First I went to the career development center at my university, and I was very disappointed with the feedback that I got. The main issue with career development centers at various universities is that the advice they give is tailored for undergrads. While going through this process I was trying to find some organization or some person that would be able to give me the proper advice. The whole concept of Cheeky Scientist being by PhDs, for PhDs, and how to transition out of academia, these three things are very unique. I wish that I had got this before graduating, but I’m getting it after graduating and now I’m in a position to help others.

Milind Nigam, PhD

Application Scientist - Benchling

Now that I’ve started working you get inundated with this whole new set of vocabulary, all these different abbreviations that if you’ve heard of them you don’t know what they mean, or you may never have heard of it and it’s totally foreign. So certainly getting exposed to some of those concepts in the SMBA, that was part of it, but also understanding different types of companies, what types of companies I want to go after, and what to look for when I conduct my job search. All that stuff really came into play.

Lin Zhang-Chen, PhD

Senior Clinical Scientist - Clinical Testing & Global Claims Group

I decided that the position I wanted was on the clinical side of personal care products, so from the technical side a PhD is enough, but this position required a lot of communication with marketing groups and also consumer insight. So after I joined the SMBA and went through the materials, when a scientific problem comes up I also see it from the consumer side, the marketing side. And I remember during my interview when I talked to a VP-level person, our conversation was more about consumer confidence in the product, and the VP gave me his business card. At that moment I thought, I probably made it this time.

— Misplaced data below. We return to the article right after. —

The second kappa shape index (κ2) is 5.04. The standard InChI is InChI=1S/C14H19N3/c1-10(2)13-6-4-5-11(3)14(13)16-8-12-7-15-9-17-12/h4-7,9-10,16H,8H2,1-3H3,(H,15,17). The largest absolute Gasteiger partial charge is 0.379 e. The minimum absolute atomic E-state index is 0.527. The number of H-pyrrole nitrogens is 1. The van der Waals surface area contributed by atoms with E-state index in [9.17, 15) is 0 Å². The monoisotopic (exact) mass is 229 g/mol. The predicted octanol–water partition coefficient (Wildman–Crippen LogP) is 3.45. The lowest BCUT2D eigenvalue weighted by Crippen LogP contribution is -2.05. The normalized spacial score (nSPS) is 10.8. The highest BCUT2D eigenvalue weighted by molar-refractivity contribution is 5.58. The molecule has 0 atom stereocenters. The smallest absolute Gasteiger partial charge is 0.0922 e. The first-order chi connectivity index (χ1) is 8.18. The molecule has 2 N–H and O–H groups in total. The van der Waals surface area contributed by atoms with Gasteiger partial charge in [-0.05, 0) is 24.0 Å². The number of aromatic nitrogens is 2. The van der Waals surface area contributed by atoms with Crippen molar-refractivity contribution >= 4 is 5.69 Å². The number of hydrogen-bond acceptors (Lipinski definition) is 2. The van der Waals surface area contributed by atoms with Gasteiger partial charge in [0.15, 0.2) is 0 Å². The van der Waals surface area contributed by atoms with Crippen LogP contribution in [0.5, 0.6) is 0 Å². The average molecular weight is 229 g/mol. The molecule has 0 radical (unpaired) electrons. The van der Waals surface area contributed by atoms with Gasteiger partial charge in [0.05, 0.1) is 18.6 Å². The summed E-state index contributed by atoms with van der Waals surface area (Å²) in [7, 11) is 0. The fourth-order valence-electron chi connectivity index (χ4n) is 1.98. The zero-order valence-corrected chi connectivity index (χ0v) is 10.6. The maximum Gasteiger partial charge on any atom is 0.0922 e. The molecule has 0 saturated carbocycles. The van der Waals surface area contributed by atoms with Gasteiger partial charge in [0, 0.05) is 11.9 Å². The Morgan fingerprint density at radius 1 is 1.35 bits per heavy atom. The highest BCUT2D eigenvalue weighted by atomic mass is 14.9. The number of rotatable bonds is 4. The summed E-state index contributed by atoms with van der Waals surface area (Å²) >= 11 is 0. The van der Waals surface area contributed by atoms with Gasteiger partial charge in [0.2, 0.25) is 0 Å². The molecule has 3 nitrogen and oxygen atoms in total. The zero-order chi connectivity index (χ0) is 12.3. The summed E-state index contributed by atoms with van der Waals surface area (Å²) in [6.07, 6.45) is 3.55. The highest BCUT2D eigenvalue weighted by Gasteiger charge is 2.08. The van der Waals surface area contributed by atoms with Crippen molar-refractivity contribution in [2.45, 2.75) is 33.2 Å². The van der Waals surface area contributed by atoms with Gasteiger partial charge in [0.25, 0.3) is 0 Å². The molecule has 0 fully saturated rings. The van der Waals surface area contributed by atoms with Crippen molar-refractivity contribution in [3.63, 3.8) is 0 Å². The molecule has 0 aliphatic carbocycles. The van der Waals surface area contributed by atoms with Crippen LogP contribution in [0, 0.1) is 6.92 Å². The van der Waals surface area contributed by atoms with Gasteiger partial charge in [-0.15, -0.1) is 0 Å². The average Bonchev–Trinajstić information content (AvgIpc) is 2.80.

Sedef Iskit, PhD

Consultant - Catalyze

I took a lot of things for granted when I finished my PhD. I thought I had a unique set of skills and I would get a lot of offers and I wouldn’t have to study any harder, and it would just flow from now on. But of course it didn’t. I applied to a lot of jobs and I didn’t have any interviews, and the very few times I did, I wouldn’t get the offer in the end. I was clearly doing something wrong. When I first joined the Association I was in the middle of interviewing, so I actually did the modules in reverse order. But it worked really well, I learned lots immediately because I had to dig into it deeply right away.

Aparna Lakshmanan, PhD

Submission Writer - Novartis

After my PhD I did apply to one non-academic position and one postdoctoral position, and I got the postdoc position. I started the postdoc and then next Association enrollment period started within a few months, and said I’m going to join and see where it goes. The first thing [about the Association that impressed me] was networking. Earlier when I used to go to conferences I would sit in a lot of talks, but later I realized that you have to spend time in booths. But even if you spend time in booths, you need to know how to approach the people there properly. CSA taught me to be generally interested in the company’s product portfolio, talk to people, then develop that relationship and get the right contacts. So that was really an “aha” moment.

Tapan Kumar Nayak, PhD

Application Scientist - Nanion Technologies